World Parkinson Coalition® Announces Eight Science Ambassadors

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WPC brings in science ambassadors to increase outreach to researchers

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I am thrilled to help encourage more scientists to come together under one roof at the 6th World Parkinson Congress to learn, connect, and collaborate

The World Parkinson Coalition (WPC) announced the appointment of eight new Science Ambassadors for the 6th World Parkinson Congress. They will act as Ambassadors for the WPC in the two years leading up to the World Parkinson Congress in June 2022 in Barcelona, Spain.

These eight Science Ambassadors represent six countries and have nearly 100 years of combined research experience working to advance our understand of Parkinson’s. They not only spend their time as professionals working to unlock the mysteries of Parkinson’s with outstanding research, they are connected to the global Parkinson’s community and support and understand the value of basic scientists interacting and learning directly from people who live with Parkinson’s.

The WPC Science Ambassadors will be promoting the most unique international conference in the Parkinson’s space. Every three years the WPC brings together basic scientists, neurologists, general physicians, nurses, rehab specialists (PT, OT, SLP), and a wide range of other clinicians (social workers, dieticians etc.), as well as people with Parkinson’s (PwP) and their caregivers. Our mission is to bring the full Parkinson’s community together to better understand each other and advance both the clinical and research goals of discovering new treatments—their purpose, impact and usage.

“We are thrilled with our newest group of Science Ambassadors,” said WPC Executive Director, Elizabeth Pollard. “Their combined years of researching PD and experience engaging in their communities gives them incredible insight to how to speak to other scientists about the importance of engaging with others outside of their ‘science bubble,’ particularly when it comes to meeting and hearing directly from people living with Parkinson’s. The World Parkinson Congress experience can leave a profound mark on any scientist.”

Ariadna Laguna, PhD (Spain)
Ignacio Mata, PhD (USA)
Mattia Volta, PhD (Italy)
Richard Gordon, PhD (Australia)
Xi Chen, PhD (USA)
Judith Bek, PhD (UK)
Marie Fuzzati, PhD (France)
Dayne Beccano-Kelly, PhD (UK)

“Being selected as a Science Ambassador is both exciting and a real honor,” said researcher Mattia Volta of Italy and recipient of the Stanley Fahn Young Investigator award presented at WPC 2019 in Kyoto, “I look forward to filling this role driving up participation by basic scientists at this unique and impactful Congress. Many scientists toil away trying to find a cure for Parkinson’s disease but often miss the chance to hear directly from people living with the disease they are trying to cure. This interaction can change a scientist’s focus and increase their passion for their work. I am thrilled to help encourage more scientists to come together under one roof at the 6th World Parkinson Congress to learn, connect, and collaborate.”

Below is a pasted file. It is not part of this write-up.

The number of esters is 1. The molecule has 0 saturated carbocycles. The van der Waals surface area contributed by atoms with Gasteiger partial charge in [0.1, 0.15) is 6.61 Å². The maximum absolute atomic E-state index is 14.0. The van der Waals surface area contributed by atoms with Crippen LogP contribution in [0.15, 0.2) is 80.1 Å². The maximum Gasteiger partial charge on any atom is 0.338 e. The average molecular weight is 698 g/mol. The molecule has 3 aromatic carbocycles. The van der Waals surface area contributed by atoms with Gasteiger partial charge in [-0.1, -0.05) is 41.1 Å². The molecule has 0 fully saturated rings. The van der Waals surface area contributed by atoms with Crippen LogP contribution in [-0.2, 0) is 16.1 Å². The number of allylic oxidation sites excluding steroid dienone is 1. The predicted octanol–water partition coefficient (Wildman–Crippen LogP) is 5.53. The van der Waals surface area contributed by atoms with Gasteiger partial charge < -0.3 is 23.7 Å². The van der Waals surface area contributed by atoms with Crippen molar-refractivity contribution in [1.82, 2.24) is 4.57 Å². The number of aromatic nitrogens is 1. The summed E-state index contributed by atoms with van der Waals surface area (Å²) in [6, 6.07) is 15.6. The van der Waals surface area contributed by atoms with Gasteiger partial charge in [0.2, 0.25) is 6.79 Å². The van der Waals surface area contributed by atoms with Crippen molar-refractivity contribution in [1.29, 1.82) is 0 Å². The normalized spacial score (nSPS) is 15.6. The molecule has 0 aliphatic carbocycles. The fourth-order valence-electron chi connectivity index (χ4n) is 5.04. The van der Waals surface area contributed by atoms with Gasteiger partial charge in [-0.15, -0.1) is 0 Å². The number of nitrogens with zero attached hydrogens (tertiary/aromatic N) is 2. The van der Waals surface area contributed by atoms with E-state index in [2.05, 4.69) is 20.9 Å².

A complete list of WPC Science Ambassadors and their bios is available at https://wpc2022.org/2022ScienceAmb

About the World Parkinson Coalition® and WPC 2022
The World Parkinson Coalition Inc. provides an international forum for learning about the latest scientific discoveries, medical practices, caregiver initiatives and advocacy work related to Parkinson's disease. The triennial World Parkinson Congresses provide a space for the global Parkinson’s community of researchers, clinicians, health care professionals, people with Parkinson’s and their care partners to meet in person, network, and discuss advances in Parkinson’s research, improve understanding and promote advocacy worldwide, while influencing future research and care options. The WPC 2022 will attract more than 4,500 delegates. Learn more at: http://www.wpc2022.org/

About Parkinson’s Disease
Affecting nearly one million Americans and 10 million people worldwide, Parkinson’s disease is the second-most common neurodegenerative disease after Alzheimer’s. There is no cure for Parkinson’s and 60,000 new cases are diagnosed each year in the United States alone.

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Kathleen Jordan
@WorldPDCongress
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